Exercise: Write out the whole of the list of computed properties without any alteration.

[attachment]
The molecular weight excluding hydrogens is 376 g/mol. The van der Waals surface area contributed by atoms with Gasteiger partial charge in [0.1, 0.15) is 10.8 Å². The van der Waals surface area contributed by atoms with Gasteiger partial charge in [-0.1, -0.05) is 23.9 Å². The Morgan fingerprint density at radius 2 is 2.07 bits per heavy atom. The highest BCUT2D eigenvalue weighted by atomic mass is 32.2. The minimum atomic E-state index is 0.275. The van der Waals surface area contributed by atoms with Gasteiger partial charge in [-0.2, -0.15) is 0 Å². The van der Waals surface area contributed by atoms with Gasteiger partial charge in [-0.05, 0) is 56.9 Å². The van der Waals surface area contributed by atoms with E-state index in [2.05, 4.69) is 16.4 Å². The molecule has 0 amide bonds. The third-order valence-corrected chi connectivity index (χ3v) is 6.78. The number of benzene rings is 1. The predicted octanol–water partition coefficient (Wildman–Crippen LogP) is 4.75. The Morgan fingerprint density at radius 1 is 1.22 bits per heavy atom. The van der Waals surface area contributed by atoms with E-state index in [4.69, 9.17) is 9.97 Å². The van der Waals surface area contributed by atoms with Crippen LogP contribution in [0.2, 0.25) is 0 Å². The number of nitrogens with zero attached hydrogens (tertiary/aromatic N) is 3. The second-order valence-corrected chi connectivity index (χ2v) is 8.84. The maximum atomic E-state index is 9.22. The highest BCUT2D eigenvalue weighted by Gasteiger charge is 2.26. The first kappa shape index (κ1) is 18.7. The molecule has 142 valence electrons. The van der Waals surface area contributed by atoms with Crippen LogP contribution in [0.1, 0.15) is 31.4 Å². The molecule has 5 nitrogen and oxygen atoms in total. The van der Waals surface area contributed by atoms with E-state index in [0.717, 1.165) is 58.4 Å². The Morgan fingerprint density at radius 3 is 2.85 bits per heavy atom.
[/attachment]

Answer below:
The molecular weight excluding hydrogens is 376 g/mol. The van der Waals surface area contributed by atoms with Gasteiger partial charge in [0.1, 0.15) is 10.8 Å². The van der Waals surface area contributed by atoms with Gasteiger partial charge in [-0.1, -0.05) is 23.9 Å². The Morgan fingerprint density at radius 2 is 2.07 bits per heavy atom. The highest BCUT2D eigenvalue weighted by atomic mass is 32.2. The minimum atomic E-state index is 0.275. The van der Waals surface area contributed by atoms with Gasteiger partial charge in [-0.2, -0.15) is 0 Å². The van der Waals surface area contributed by atoms with Gasteiger partial charge in [-0.05, 0) is 56.9 Å². The van der Waals surface area contributed by atoms with E-state index in [2.05, 4.69) is 16.4 Å². The molecule has 0 amide bonds. The third-order valence-corrected chi connectivity index (χ3v) is 6.78. The number of benzene rings is 1. The predicted octanol–water partition coefficient (Wildman–Crippen LogP) is 4.75. The Morgan fingerprint density at radius 1 is 1.22 bits per heavy atom. The van der Waals surface area contributed by atoms with E-state index in [4.69, 9.17) is 9.97 Å². The van der Waals surface area contributed by atoms with Crippen LogP contribution in [0.2, 0.25) is 0 Å². The number of nitrogens with zero attached hydrogens (tertiary/aromatic N) is 3. The second-order valence-corrected chi connectivity index (χ2v) is 8.84. The maximum atomic E-state index is 9.22. The highest BCUT2D eigenvalue weighted by Gasteiger charge is 2.26. The first kappa shape index (κ1) is 18.7. The molecule has 142 valence electrons. The van der Waals surface area contributed by atoms with Crippen LogP contribution in [0.1, 0.15) is 31.4 Å². The molecule has 5 nitrogen and oxygen atoms in total. The van der Waals surface area contributed by atoms with E-state index in [0.717, 1.165) is 58.4 Å². The Morgan fingerprint density at radius 3 is 2.85 bits per heavy atom.